Builder confidence for newly built, single-family homes increased in December, reaching levels seen in 2005, indicating construction in the housing market may pick up in coming months.
The housing market index for the National Association of Home Builders increased four points to a reading of 58 in December. Any reading over 50 indicates expansion for the market.
"This is definitely an encouraging sign as we move into 2014," NAHB chairman Rick Judson, said in the report. "The HMI is up 11 points since December of 2012 and has been above 50 for the past seven months. This indicates that an increasing number of builders have a positive view on where the industry is going."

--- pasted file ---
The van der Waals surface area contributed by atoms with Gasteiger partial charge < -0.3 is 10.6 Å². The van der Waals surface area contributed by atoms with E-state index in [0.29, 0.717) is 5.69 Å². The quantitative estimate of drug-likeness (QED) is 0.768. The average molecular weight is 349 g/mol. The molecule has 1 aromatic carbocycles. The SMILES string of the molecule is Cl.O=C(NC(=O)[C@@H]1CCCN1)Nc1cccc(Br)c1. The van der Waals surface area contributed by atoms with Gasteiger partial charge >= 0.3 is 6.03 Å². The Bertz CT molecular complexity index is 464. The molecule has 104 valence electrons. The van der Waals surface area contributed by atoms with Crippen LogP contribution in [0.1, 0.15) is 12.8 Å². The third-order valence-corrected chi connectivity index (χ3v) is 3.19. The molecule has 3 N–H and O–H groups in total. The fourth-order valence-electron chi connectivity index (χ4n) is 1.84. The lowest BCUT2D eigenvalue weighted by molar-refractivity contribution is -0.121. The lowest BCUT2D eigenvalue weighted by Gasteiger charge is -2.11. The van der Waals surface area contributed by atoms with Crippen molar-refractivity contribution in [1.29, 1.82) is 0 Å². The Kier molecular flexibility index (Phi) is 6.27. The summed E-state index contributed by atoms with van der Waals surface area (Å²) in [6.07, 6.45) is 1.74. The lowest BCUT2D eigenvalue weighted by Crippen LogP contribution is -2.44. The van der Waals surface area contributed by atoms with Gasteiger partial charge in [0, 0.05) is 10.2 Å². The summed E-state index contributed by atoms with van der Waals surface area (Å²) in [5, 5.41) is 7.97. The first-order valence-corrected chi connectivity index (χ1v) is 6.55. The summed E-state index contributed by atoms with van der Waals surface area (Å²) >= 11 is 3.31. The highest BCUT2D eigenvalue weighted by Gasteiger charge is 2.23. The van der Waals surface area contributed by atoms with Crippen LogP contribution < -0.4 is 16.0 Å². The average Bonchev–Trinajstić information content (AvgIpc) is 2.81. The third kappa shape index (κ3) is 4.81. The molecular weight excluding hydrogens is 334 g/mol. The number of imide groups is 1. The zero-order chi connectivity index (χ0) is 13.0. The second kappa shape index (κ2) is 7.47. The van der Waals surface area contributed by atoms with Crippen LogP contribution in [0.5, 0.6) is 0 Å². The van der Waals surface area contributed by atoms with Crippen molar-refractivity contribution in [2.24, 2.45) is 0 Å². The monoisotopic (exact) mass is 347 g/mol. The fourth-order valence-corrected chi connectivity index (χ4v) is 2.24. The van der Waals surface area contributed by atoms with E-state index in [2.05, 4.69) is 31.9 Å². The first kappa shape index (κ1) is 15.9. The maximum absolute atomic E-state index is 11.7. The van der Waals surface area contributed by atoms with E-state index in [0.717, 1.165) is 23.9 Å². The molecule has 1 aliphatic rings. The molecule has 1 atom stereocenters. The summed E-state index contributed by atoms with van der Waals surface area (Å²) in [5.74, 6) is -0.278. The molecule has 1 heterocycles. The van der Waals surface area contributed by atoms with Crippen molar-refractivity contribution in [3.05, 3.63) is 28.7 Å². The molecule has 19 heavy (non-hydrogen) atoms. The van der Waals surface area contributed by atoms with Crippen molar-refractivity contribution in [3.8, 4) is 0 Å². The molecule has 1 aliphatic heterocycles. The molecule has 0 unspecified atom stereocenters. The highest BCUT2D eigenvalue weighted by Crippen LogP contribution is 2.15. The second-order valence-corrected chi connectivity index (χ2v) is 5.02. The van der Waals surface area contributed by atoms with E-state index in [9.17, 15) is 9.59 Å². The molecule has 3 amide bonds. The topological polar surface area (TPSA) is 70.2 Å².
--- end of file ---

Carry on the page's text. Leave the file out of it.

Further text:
"The recent spike in mortgage interest rates has not deterred consumers as rates are still near historically low levels," NAHB chief economist David Crowe said in the report. "Following a two-month pause in the index, this uptick is due in part to release of the pent-up demand caused by the uncertainty generated by the October government shutdown. We continue to look for a gradual improvement in the housing recovery in the year ahead."
The index measuring current sales conditions increased six point to 64, while the index for expectations for future sales jumped two point to 62. The index measuring traffic of prospective buyers increased three points to 44.
Regionally, the Northeast, Midwest and West each fell a single point in the three-month HMI averages, with only the South reporting an increase.